Hot off the Press

NASA offers another scary report about climate change, House Democrats expand the Russia investigation and more performers for the 2019 Grammys.
Facebook
Twitter

Hot off the Press

NASA offers another scary report about climate change, House Democrats expand the Russia investigation and more performers for the 2019 Grammys.
Facebook
Twitter
Climate Change NASA NOAA 2019 The Bullet

Subscribe to The Bullet to get a quick shot of daily news to your inbox.


✨  Good morning! Today is Thursday, February 7, 2019 and we’re pleased as punch that Homer isn’t going anywhere.


BULLETIN: MERCURY RISING

• The Background

Despite what certain politicians would have you believe, climate change is very, very real — and NASA and the NOAA (National Oceanic and Atmospheric Administration) have the stats to prove it. Yesterday, the two organizations held a joint news conference to discuss 2018’s global temperature and climate, and guess what? Last year was the fourth-hottest year ever recorded. If this song and dance sounds familiar, it’s ’cause it is. The past five years have been the five warmest years on record, and 18 of the hottest 19 years have occurred since 2001. According to Gavin Schmidt, director of NASA’s Goddard Institute for Space Studies, the average temperature has risen a little over 1°C since the 1880s, “driven in large part by increased emissions into the atmosphere of carbon dioxide and other greenhouse gases caused by human activities.” CNN

• What Else You Need to Know

In addition to the rising temperatures, it was also a particularly tumultuous year in weather, with more extreme conditions and climate events, including an insane amount of rain — especially in the U.S. According to reports, the U.S. had an average rainfall of 34.63 inches last year, making it the wettest year in 35 years, and the third-wettest since 1895. Across the country, 14 separate weather and natural disasters caused more than US $1 billion in damage, with just three climate events (Hurricanes Michael and Florence and the Western wildfires, which included the Carr and Camp fires in California) causing more than US $73 billion in damage (out of the US $91 billion total). Over the past three years, there have been 45 billion-dollar natural disasters in the U.S.

• What’s Next?

With the polar ice caps continuing to melt (including a section above Greenland that scientists believed would be the last to be affected by climate change), scientists can’t help but sound the alarm. The good news is that the House is full of new, fresh faces who are taking climate change really, really seriously. Yesterday, both the Energy and Commerce Subcommittee on Environment and Climate Change and the full Natural Resources Committee met simultaneously to discuss the importance of getting the U.S. back on track when it comes to climate change.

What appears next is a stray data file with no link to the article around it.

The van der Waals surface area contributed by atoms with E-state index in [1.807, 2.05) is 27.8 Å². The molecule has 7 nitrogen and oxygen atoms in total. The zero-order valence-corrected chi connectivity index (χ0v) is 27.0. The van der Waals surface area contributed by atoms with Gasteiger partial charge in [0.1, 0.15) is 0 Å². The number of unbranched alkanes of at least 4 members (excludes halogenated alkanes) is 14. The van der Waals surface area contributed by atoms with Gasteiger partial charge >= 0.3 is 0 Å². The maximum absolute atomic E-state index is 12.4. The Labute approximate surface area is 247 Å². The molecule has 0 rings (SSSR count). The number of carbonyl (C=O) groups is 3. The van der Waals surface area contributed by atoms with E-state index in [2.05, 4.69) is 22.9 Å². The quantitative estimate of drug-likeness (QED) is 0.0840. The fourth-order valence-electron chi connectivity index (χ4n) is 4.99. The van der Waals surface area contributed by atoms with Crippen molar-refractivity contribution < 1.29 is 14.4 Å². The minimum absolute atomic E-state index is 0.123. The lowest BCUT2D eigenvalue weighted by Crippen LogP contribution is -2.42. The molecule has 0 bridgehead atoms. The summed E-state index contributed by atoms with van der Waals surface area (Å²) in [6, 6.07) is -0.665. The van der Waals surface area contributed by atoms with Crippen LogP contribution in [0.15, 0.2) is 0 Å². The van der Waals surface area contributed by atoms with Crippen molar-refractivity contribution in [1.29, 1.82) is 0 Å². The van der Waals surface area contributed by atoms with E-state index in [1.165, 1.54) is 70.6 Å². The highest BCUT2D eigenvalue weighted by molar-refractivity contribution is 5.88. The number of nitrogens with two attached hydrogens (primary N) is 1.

POLITICS

• Canada: Call of Duty

If there’s one thing Canadians are good at, it’s answering an international call for help, and once again, we’ve delivered. Immigration Minister Ahmed Hussen announced yesterday that more than 750 Libyan refugees who’ve been rescued from slavery are being resettled in Canada. According to Hussen’s statement, we were “one of the few countries” who responded to a request from the UN’s refugee agency in 2017, and have resettled more than 150 people since. Another 600 are expected to arrive over the next two years, and will be resettled as part of the regular refugee settlement program. In addition to those immigrating from Libya, the government is working on resettling “100 refugees from Niger, rescued from Libyan migrant detention centres, including victims of human smuggling.” National Post 

• U.S.: Firing Back

Well, that sure didn’t take long. Less than 24 hours after POTUS said there cannot be war and investigation, “if there’s going to be peace and legislation,” Democrats went all the f*ck in. House Intelligence Committee Chairman Adam Schiff (who’s been the target of many of President Trump’s tweet tirades) announced yesterday that the panel would be expanding the parameters of the Russia investigation. In a statement, Schiff said that “new information about ‘covert and overt’ Russian actions that targeted members of the president’s campaign and his private businesses has emerged in the two years since the election, and merits scrutiny.” The committee has established five new lines of inquiry, including “whether any foreign actor has sought to compromise or holds leverage, financial or otherwise, over Donald Trump, his family, his business, or his associates,” “whether any of the president’s policy decisions were the result of foreign exploitation,” and “whether any foreign actors are attempting to impede congressional or other investigations into those topics.” CBS News


📣 QUOTE OF THE DAY

If you don’t take needs into account, nobody is getting the right amount.

– Advocate and former president of the Ontario Autism Coalition Bruce McIntosh points out what he says are serious flaws in the Ford administration’s new plan for the disbursement of support funds to families of children with autism. The planned overhaul to the province’s autism policies was announced yesterday. iPolitics


BUSINESS

• Audio Boom

If the founders of podcast network Gimlet Media thought 2018 was a banner year — their fictional series Homecoming being turned into a hit Amazon Prime Original starring Julia Roberts was pretty groundbreaking — they likely didn’t imagine 2019 would be even better. But it will be… it’ll be US $230 million better. The startup just struck a deal that will see it acquired by music-streaming service Spotify. Along with Gimlet, Spotify is also buying up Anchor, a maker of digital tools to create podcasts. The buys are just the first move in Spotify’s plan to invest up to US $500 million in acquisitions this year, and a large chunk of that change — funded by its 96 million paid subscribers — is expected to go to fleshing out its podcasting arm. Spotify CEO Daniel Ek says he sees “incredible growth potential for the space,” and that “over time, more than 20% of all Spotify listening will be non-music content.” Its new goal: “Becoming the world’s number one audio platform.” Forbes